To Lorrin P. Thurston
The Honolulu Advertiser
Thank you very much for your editorial letter in tribute to the
men buried in Punchbowl, and especially to the men of the 442nd
Combat Team killed in battle.
As I read the letter, my mind went back 14 years to those
terrifying days in Italy.
I thought of a young soldier who came to me one day and said,
“Chaplain, my brother was killed in the last battle. Could you
take me to his grave so that we may say a prayer for him?” These
two brothers were the only sons in the family, and they were very
close. At the first opportunity, I picked up this boy from his
company area for the 50 mile drive to the American cemetery in
Somewhere in the desolate countryside, he had found a pot of
geraniums which he cradled very carefully in his arms for the
At the cemetery, I watched as he placed the flowers on the
Grave…then turning to me he said, “Chaplain, please give a
prayer for my bud.” So we knelt, he on one side and I on the
other…two lonely figures in the quiet cemetery.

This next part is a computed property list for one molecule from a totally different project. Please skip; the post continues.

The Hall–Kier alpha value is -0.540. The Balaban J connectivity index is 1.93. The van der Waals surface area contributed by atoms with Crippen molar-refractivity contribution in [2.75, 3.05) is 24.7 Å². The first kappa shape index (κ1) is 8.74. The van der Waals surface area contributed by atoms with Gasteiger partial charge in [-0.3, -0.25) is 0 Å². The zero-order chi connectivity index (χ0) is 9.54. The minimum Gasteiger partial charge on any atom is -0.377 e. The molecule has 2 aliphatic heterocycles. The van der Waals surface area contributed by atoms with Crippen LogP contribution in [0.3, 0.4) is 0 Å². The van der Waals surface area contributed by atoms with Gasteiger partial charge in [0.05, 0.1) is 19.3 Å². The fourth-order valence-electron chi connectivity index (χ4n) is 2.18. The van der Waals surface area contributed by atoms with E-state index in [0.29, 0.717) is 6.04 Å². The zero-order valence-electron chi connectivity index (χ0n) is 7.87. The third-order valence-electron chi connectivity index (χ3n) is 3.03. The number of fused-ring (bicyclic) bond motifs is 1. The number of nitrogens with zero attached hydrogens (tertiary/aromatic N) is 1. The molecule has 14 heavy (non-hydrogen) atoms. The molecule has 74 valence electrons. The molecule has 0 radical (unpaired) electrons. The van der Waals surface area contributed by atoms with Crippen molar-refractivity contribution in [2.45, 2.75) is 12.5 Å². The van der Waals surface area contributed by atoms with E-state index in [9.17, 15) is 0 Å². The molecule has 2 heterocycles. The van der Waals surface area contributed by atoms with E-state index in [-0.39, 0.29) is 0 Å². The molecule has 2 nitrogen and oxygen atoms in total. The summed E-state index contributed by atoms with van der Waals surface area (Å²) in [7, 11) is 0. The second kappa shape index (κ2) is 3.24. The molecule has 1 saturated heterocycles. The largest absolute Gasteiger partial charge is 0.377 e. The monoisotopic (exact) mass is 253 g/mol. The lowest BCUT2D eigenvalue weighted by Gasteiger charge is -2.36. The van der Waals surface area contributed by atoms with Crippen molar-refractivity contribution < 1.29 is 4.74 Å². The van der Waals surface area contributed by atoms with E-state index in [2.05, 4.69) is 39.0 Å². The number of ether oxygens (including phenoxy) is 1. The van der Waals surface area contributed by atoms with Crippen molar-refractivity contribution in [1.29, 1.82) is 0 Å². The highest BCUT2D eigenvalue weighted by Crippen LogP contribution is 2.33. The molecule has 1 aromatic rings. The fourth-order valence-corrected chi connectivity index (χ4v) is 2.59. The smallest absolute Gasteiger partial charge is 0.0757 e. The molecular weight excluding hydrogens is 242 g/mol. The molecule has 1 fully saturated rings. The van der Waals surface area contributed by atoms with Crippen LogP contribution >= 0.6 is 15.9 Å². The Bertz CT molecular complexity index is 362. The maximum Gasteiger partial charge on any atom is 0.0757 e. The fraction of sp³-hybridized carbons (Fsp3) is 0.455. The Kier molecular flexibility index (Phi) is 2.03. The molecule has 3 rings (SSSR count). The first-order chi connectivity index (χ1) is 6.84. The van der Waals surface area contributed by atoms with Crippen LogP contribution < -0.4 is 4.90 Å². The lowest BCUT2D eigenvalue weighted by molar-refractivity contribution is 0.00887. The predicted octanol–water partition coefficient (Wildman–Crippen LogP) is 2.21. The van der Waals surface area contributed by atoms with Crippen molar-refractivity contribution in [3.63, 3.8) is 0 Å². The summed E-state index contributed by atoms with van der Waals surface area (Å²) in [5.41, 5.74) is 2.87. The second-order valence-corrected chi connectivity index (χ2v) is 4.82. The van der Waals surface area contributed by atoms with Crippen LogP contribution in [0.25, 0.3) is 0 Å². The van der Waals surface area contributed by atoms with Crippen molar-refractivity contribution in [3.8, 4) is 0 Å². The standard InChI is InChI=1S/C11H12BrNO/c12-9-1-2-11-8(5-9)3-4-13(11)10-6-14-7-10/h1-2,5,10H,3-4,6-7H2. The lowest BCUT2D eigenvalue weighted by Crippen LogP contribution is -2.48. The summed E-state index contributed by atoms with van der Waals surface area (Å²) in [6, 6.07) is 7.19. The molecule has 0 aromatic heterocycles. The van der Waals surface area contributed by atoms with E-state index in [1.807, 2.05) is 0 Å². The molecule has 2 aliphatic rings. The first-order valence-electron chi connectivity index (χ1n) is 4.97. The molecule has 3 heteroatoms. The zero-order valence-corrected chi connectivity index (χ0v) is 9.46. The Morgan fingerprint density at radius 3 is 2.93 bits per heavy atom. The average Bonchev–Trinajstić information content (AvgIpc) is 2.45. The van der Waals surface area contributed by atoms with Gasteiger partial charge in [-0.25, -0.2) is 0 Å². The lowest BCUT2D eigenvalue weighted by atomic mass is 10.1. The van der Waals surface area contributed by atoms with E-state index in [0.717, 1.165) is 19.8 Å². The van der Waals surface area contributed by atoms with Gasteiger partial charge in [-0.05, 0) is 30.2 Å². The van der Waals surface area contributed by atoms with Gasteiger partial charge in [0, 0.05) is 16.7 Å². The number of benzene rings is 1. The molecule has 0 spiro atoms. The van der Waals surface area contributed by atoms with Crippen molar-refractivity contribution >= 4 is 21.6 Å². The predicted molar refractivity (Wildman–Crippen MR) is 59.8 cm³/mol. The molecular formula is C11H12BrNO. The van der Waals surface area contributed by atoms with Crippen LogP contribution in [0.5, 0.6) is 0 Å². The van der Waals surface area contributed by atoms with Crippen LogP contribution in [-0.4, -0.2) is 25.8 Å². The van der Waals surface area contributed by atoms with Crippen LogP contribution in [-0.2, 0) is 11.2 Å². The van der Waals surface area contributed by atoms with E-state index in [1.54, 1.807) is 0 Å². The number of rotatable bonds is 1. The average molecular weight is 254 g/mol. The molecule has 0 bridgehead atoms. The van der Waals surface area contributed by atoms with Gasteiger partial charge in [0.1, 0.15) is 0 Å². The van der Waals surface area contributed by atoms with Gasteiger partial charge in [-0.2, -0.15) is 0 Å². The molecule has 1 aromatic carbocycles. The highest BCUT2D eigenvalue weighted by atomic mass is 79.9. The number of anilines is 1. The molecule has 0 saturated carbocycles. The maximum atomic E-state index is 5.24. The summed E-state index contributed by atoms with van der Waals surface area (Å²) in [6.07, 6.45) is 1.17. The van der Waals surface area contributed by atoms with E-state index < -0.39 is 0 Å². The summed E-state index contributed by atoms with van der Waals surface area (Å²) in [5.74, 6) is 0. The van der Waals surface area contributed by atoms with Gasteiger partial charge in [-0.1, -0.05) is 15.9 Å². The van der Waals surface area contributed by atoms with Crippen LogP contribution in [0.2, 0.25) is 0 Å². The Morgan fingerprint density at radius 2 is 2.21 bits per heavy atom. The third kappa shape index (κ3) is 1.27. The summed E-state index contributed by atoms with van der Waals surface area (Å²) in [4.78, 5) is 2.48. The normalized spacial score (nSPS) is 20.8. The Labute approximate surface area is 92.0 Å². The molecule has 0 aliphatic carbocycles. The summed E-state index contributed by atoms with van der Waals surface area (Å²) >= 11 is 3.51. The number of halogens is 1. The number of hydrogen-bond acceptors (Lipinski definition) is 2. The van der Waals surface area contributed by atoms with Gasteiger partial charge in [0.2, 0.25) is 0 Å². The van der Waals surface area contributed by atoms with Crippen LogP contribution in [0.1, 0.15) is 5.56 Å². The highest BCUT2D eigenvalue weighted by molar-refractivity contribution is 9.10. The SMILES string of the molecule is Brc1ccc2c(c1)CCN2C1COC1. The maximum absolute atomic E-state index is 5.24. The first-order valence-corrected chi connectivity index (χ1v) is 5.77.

This incident lingers in my memory because, a few days later,
I was called to bring in his torn body from the field of battle.
That day was a sad one for me, my faith was shaken to the core
and I kept repeating to myself, “O God, why?”
And I thought of a young man from California. He also had a
brother fighting in the Pacific. This young man was a sergeant
and one of the most decorated soldiers in his company. We used
to call him “Sad Sack” because he always seems to have something
on his mind.
One day a hand grenade blew up in his face and we brought back
his body from the front. A few days after he was killed, we found
out that some vandals in the name of patriotism had burned his
home to the ground and left his aged parents homeless.
I know that others have won higher decorations than this young man… but for loyalty and devotion to his country and to his ideals, no medal would have been high enough.
To know that his parents and family were being kicked from pillar to
post by some misguided patriots but still willingly volunteering for
every hazardous patrol even to his death…it left me very humble.
I realize that there were many things involved in the reason for
men volunteering at that time. Not only to prove our Americanism,
but because we all hated dictatorship and all the ideals Hitler and
Tojo stood for. However, your letter started my day with a warmer
feeling to know that my boys were given the recognition they deserved,
As former chaplain of these men, and one who loves them very much
… thank you for your tribute.
Rev. Hiro Higuchi
Pearl City Community Church
(From the Honolulu Advertiser, July 4, 1959.)